Welcome to docs.opsview.com

Status and Reload

This screen shows whether Opsview is running or not. In a production environment, this will always be running.

When you click the Reload Configuration button, this will initiate a reload of Opsview, taking all the configuration changes and updating all the relevant configuration files.

If there were errors from the previous reload, these will be shown here.

Changes to Opsview's configuration during a reload may cause failures - these will be caught and displayed on this screen.

The reload screen also shows the number of changes that will be applied if a reload is performed. That link can be selected, which will result in the audit log displaying the outstanding changes:

When the reload has completed successfully, a backup of the Opsview configuration database will be done. The audit log table will show a Restore button which you can use to restore the last successful configuration. (Note, backups run overnight will not create a Restore button.)

Reload Messages

There maybe warning or critical messages that get displayed after a reload.

IP has more than 1 host associated with it: host1, host2

This occurs because there is more than 1 host that resolves to the same IP address. This is allowed in normal circumstances, except when SNMP traps service checks are associated to it. The reason is that if an IP address is associated to a host multiple times, then one snmp trap alert will be sent to all hosts associated to that IP address.

The best way to resolve is that host specific checks (such as SNMP traps or other hardware checks) are assigned to only one host based on that IP address.


Reloading requires the opsviewd process to be running. If you have issues after a reboot, ensure that MySQL is started before starting Opsview.

A reload flag is set to stop multiple reloads from running simultaneous. If the reload does not complete, check for the file /usr/local/nagios/var/rw/reload_flag.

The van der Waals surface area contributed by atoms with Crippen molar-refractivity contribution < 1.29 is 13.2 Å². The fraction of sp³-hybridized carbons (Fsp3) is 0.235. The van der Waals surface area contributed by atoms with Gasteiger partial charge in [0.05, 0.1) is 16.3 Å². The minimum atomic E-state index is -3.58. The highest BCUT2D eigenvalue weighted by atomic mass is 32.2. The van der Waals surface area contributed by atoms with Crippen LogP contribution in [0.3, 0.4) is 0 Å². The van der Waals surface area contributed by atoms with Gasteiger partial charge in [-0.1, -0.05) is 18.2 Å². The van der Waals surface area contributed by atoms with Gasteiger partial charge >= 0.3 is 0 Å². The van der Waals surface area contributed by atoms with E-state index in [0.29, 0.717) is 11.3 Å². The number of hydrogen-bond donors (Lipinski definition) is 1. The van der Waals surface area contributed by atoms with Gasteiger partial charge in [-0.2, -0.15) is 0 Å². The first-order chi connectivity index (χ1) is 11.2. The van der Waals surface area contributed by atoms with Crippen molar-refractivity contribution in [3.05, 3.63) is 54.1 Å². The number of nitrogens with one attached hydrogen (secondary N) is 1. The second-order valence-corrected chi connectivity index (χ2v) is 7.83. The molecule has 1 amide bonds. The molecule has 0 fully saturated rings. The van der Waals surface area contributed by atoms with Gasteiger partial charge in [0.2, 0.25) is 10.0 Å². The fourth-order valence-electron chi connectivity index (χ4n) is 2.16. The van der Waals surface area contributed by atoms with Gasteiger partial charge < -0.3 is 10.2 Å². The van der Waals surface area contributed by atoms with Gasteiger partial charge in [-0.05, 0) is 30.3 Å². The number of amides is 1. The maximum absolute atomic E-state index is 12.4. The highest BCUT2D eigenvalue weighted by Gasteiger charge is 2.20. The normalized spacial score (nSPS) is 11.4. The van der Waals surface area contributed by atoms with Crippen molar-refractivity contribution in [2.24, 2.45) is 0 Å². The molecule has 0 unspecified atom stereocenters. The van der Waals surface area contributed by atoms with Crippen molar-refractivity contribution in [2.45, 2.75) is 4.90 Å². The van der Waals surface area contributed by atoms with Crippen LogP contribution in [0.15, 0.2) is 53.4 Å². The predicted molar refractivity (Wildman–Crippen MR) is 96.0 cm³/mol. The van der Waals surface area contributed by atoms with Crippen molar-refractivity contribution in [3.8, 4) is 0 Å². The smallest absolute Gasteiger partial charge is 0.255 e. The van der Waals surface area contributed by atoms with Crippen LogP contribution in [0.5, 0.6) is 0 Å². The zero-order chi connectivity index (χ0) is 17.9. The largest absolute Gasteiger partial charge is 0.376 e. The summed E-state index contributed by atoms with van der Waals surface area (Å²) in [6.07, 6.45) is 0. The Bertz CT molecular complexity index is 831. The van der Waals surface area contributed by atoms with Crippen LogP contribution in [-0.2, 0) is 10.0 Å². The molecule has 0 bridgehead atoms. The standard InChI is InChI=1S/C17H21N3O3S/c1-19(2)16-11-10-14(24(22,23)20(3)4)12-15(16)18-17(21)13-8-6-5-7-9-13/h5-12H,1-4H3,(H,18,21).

A reload will generate messages in /var/log/opsview/opsviewd.log like:

[2010/09/02 11:43:48] [opsviewd] [INFO] Running 'web_reload' with args:
[2010/09/02 11:43:51] [create_and_send_configs] [INFO] Starting overall
[2010/09/02 11:43:56] [create_and_send_configs] [INFO] Ending overall with error=0
[2010/09/02 11:44:08] [ndoutils_configdumpend] [INFO] Start
[2010/09/02 11:44:12] [ndoutils_configdumpend] [INFO] End

Configuration Generation Output

You can see the last configuration generation error in /usr/local/nagios/var/rw/config_output. The last successful configuration generation output will be in /usr/local/nagios/var/rw/config_output.okay.

This includes timings for each section. If there is one section which is taking a long time, this may highlight an area for optimisation.

Reload Process Management

The reload process kicks off several parallel jobs. You can see the workflow in the debug file: /usr/local/nagios/var/log/create_and_send_configs.debug.

This shows the dependencies and the durations of the jobs.

We have seen one instance where a poorly configured DNS server on one slave was slowing down the entire reload process, as all slaves must finish successfully for dependent jobs to continue.

Slow Reload Times

If you find that your Opsview server has a long reload time, these are the things to look at:

For further investigation, you can raise in our forums or raise a support ticket.

Slow Post-reload Times

If you find that there is a large delay between the reload finishing and new status results coming in, you can check the opsviewd.log file for the following:

[2012/01/06 12:13:32] [import_ndologsd] [WARN] Import of 1325852003.546428, size=968865, took 8.60 seconds > 5 seconds

This shows that there was a large import file (968865 bytes) which took 8.6 seconds to import.

After a reload, a large import file is generated (to hold all the Nagios configuration) which needs to be imported into the Runtime database.

You can enable debug mode for the ndo log files by changing the Log4perl.conf file and uncommenting:


Within 30 seconds, a new directory in /usr/local/nagios/var/ndo.archive will be created with a copy of every NDO log that is sent to the database. This can be useful for debugging and replaying the import of that NDO log.

Remember to switch this debugging off!